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Haywood Cabernet Sauvignon 1999
Haywood Vintner's Select Cabernet Sauvignon is characterized by its dark ripe color and aromas of cherry, soft oak and hints of vanilla. The full flavors of Bing cherries and spice are abundant, and complemented by a well balanced acidity with light tannins that linger throughout the pleasant finish.
Food Recommendations: Forward fruit flavors and spicy nuances make this a good choice for enjoying with roasted meats of all kinds. Try it with grilled marinated flank steak, rosemary leg of lamb or even a rich venison stew.
The soils are shallow - six inches to two feet – giving way to fractured red rock or volcanic tuft soil. The low nutrient levels contribute to the intense character of the wines by limiting growth and restricting leaf production. Cooling wind and fog off the mountain and from nearby San Francisco Bay keep the days temperate and the nights cool. The vineyard is comprised of eight blocks, two of which have been separated out due to their unique and distinctive characters: Rocky Terrace and Morning Sun.
Home to a diverse array of smaller AVAs with varied microclimates and soil types, Sonoma County has something for nearly every wine lover. Physically twice as large as Napa, the region only produces about half the amount of wine, but what it lacks in quantity it makes up for in both quality and variety. With its laid-back atmosphere and down-to-earth attitude, the wineries of Sonoma are appreciated by wine tourists for their friendliness and approachability. The entire county intends to become a 100% sustainable winegrowing region by 2019.
Grape varieties are carefully selected to reflect the best attributes of their sites—Dry Creek Valley’s consistent sunshine is ideal for Zinfandel, while the warm Alexander Valley is responsible for rich, voluptuous Cabernet Sauvignon. Chardonnay and Pinot Noir are important throughout the county, most notably in the cooler AVAs of Russian River and Sonoma Valleys, Carneros, and Fort Ross-Seaview. Sauvignon Blanc, Merlot, and Syrah have also found a firm footing here.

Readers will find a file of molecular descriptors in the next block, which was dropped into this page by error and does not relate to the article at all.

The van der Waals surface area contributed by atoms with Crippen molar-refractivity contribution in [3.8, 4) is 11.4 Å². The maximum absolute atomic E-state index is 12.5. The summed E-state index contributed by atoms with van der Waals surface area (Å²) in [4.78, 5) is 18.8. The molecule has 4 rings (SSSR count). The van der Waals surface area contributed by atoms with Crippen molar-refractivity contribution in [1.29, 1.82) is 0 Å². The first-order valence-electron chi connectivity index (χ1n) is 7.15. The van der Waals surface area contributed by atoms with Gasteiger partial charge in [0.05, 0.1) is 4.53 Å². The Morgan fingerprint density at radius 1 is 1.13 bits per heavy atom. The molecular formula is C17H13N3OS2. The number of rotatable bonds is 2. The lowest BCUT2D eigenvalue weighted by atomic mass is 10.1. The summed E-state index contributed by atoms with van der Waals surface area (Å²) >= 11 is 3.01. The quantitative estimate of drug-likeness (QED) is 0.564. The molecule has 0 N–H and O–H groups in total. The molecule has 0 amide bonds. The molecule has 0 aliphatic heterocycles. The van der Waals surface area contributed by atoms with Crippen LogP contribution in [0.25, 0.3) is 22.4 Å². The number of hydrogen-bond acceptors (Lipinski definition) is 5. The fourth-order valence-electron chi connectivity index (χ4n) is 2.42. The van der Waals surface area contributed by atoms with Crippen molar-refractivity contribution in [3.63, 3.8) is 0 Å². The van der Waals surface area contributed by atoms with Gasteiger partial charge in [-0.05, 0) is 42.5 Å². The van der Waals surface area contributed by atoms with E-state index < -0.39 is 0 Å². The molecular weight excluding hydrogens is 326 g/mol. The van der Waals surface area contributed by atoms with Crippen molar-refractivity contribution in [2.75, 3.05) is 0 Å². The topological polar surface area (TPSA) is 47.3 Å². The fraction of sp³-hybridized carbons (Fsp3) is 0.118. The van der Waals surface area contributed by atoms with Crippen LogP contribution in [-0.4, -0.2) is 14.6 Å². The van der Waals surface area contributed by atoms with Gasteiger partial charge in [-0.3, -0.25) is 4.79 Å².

A noble variety bestowed with both power and concentration, Cabernet Sauvignon is sometimes referred to as the “king” of red grapes. It can be somewhat unapproachable early in its youth but has the potential to age beautifully, with the ability to last fifty years or more at its best. Small berries and tough skins provide its trademark firm tannic grip, while high acidity helps to keep the wine fresh for decades. Cabernet Sauvignon flourishes in temperate climates like Bordeaux's Medoc region (and in St-Emillion and Pomerol, where it plays a supporting role to Merlot). The top Médoc producers use Cabernet Sauvignon for their wine’s backbone, blending it with Merlot and smaller amounts of Cabernet Franc, Malbec, and/or Petit Verdot. On its own, Cabernet Sauvignon has enjoyed great success throughout the world, particularly in the Napa Valley, and is responsible for some of the world’s most prestigious and sought-after “cult” wines.
In the Glass
High in color, tannin, and extract, Cabernet Sauvignon expresses notes of blackberry, cassis, plum, currant, spice, and tobacco. In Bordeaux and elsewhere in the Old World you'll find the more earthy, tannic side of Cabernet, where it's typically blended to soften tannins and add complexity. In warmer regions like California and Australia, you can typically expect more ripe fruit flavors upfront.
Cabernet Sauvignon is right at home with rich, intense meat dishes—beef, lamb, and venison, in particular—where its opulent fruit and decisive tannins make an equal match to the dense protein of the meat. With a mature Cabernet, opt for tender, slow-cooked meat dishes.
Despite the modern importance and ubiquity of Cabernet Sauvignon, it is actually a relatively young variety. In 1997, DNA revealed the grape to be a spontaneous crossing of Cabernet Franc and Sauvignon Blanc which took place in 17th century southwestern France.